Bauhaus-Universität Weimar

A Thermopile for Measuring Radiation. 259 
The new construction has the great advantage that it is not necessary to screen 
off the passive junctions ; indeed the elements can be exposed to radiation along 
their full length. It is therefore possible to arrange the elements areally, and to- 
construct surface-thermopiles. 
Fig. 3 shows the grouping of 80 elements within a circle of 2 cm. diameter. 
Fig. 3. 
Such a thermopile has a resistance of about 50 ohms, and yields about 75 microvolts 
for the radiation of a candle at 1 metre, when closed by a plate of rocksaït. 
The elements may also be arranged on a smaller surface ; this increases the 
sensitivity per unit of area. Fig. 4 shows a type of construction, which in our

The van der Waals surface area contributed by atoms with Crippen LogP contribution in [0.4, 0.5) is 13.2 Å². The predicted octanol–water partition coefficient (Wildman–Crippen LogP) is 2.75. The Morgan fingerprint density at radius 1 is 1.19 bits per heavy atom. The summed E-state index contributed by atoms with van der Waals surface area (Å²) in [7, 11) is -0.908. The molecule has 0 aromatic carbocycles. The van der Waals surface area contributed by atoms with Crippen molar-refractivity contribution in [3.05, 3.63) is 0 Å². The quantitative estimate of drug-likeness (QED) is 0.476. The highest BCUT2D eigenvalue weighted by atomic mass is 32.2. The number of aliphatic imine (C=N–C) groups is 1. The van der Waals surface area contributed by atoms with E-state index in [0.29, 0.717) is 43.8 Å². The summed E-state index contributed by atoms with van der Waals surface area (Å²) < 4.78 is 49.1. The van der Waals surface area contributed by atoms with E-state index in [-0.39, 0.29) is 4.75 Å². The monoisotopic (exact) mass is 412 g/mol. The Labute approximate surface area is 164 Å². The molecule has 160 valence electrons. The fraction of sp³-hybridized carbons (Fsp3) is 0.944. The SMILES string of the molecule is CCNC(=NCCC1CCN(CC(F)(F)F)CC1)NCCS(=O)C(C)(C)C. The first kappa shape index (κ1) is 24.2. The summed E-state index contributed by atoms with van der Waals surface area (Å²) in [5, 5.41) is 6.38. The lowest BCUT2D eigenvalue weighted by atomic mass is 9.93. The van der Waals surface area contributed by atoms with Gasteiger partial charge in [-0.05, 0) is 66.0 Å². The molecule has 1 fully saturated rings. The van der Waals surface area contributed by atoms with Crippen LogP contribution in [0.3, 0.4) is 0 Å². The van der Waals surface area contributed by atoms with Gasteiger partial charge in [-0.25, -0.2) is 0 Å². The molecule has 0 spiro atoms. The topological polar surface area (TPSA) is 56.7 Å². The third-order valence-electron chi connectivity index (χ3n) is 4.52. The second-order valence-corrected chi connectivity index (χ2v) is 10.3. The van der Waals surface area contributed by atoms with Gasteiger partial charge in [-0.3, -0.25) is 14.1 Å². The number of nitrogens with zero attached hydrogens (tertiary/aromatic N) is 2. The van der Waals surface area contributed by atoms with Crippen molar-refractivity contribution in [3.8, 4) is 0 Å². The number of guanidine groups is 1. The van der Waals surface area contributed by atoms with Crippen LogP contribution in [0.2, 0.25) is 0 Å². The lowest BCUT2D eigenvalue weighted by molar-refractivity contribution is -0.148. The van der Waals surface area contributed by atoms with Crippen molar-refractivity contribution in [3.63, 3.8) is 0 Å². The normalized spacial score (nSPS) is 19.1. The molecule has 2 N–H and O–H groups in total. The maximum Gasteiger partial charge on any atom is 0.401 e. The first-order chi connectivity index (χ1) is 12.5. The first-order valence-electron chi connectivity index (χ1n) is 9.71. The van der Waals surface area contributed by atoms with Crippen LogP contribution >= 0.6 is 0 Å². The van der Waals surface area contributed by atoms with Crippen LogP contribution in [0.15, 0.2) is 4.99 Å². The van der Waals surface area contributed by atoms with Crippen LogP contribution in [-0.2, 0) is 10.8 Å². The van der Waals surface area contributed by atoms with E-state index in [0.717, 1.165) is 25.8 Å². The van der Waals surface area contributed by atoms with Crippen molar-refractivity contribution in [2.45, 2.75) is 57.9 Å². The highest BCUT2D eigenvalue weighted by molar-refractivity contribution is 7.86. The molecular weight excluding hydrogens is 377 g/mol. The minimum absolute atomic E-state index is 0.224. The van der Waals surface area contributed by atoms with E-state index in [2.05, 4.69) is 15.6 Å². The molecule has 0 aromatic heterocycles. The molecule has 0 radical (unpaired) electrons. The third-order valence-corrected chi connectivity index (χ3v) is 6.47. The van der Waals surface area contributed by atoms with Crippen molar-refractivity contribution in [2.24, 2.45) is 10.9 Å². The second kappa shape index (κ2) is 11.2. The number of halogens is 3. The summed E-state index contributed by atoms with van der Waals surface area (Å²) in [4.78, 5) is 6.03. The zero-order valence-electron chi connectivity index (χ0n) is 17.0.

investigations has largely fulfilled the requirements. This thermopile is closed by 
a window of fluorite having a circular opening of 6 mm., behind which 18 elements 
are arranged. Its resistance is about 25 ohms, and a candle at 1 metre generates- 
Fig. 4. 
about 13 microvolts. By providing the thermopile with a conical reflector the sensi¬ 
tivity may be largely increased. 
Both thermopiles are equally quick in response. If they are connected to a. 
sufficiently rapid galvanometer (adjusted so as to have its indications dead beat),, 
and radiation is periodically admitted and intercepted, the spot comes to a perfect 
standstill within 2 seconds.


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